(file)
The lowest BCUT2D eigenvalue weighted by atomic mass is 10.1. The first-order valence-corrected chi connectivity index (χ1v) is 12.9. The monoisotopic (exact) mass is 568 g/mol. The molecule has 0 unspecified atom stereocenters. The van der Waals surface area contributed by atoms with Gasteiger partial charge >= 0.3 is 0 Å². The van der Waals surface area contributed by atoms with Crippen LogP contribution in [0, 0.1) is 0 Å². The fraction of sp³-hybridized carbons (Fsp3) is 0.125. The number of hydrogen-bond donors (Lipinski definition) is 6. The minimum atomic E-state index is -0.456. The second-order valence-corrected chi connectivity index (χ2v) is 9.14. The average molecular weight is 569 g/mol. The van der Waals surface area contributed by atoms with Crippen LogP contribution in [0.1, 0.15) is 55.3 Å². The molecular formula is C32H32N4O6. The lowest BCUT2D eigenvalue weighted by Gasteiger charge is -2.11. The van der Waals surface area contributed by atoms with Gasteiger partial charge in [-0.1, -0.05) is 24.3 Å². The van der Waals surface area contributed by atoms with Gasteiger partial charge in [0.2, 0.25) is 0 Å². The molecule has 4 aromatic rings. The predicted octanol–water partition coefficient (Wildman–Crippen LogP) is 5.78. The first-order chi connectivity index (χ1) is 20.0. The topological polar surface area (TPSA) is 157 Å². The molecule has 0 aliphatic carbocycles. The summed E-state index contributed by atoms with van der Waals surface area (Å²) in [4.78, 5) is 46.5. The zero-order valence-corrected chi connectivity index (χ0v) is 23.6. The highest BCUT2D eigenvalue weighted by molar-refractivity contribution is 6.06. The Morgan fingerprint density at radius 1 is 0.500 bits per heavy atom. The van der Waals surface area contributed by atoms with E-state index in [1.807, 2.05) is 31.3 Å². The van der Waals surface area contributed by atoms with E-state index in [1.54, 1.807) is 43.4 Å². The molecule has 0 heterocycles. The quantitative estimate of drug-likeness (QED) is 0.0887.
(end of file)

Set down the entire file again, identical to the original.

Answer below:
The lowest BCUT2D eigenvalue weighted by atomic mass is 10.1. The first-order valence-corrected chi connectivity index (χ1v) is 12.9. The monoisotopic (exact) mass is 568 g/mol. The molecule has 0 unspecified atom stereocenters. The van der Waals surface area contributed by atoms with Gasteiger partial charge >= 0.3 is 0 Å². The van der Waals surface area contributed by atoms with Crippen LogP contribution in [0, 0.1) is 0 Å². The fraction of sp³-hybridized carbons (Fsp3) is 0.125. The number of hydrogen-bond donors (Lipinski definition) is 6. The minimum atomic E-state index is -0.456. The second-order valence-corrected chi connectivity index (χ2v) is 9.14. The average molecular weight is 569 g/mol. The van der Waals surface area contributed by atoms with Crippen LogP contribution in [0.1, 0.15) is 55.3 Å². The molecular formula is C32H32N4O6. The lowest BCUT2D eigenvalue weighted by Gasteiger charge is -2.11. The van der Waals surface area contributed by atoms with Gasteiger partial charge in [-0.1, -0.05) is 24.3 Å². The van der Waals surface area contributed by atoms with Gasteiger partial charge in [0.2, 0.25) is 0 Å². The molecule has 4 aromatic rings. The predicted octanol–water partition coefficient (Wildman–Crippen LogP) is 5.78. The first-order chi connectivity index (χ1) is 20.0. The topological polar surface area (TPSA) is 157 Å². The molecule has 0 aliphatic carbocycles. The summed E-state index contributed by atoms with van der Waals surface area (Å²) in [4.78, 5) is 46.5. The zero-order valence-corrected chi connectivity index (χ0v) is 23.6. The highest BCUT2D eigenvalue weighted by molar-refractivity contribution is 6.06. The Morgan fingerprint density at radius 1 is 0.500 bits per heavy atom. The van der Waals surface area contributed by atoms with E-state index in [1.807, 2.05) is 31.3 Å². The van der Waals surface area contributed by atoms with E-state index in [1.54, 1.807) is 43.4 Å². The molecule has 0 heterocycles. The quantitative estimate of drug-likeness (QED) is 0.0887.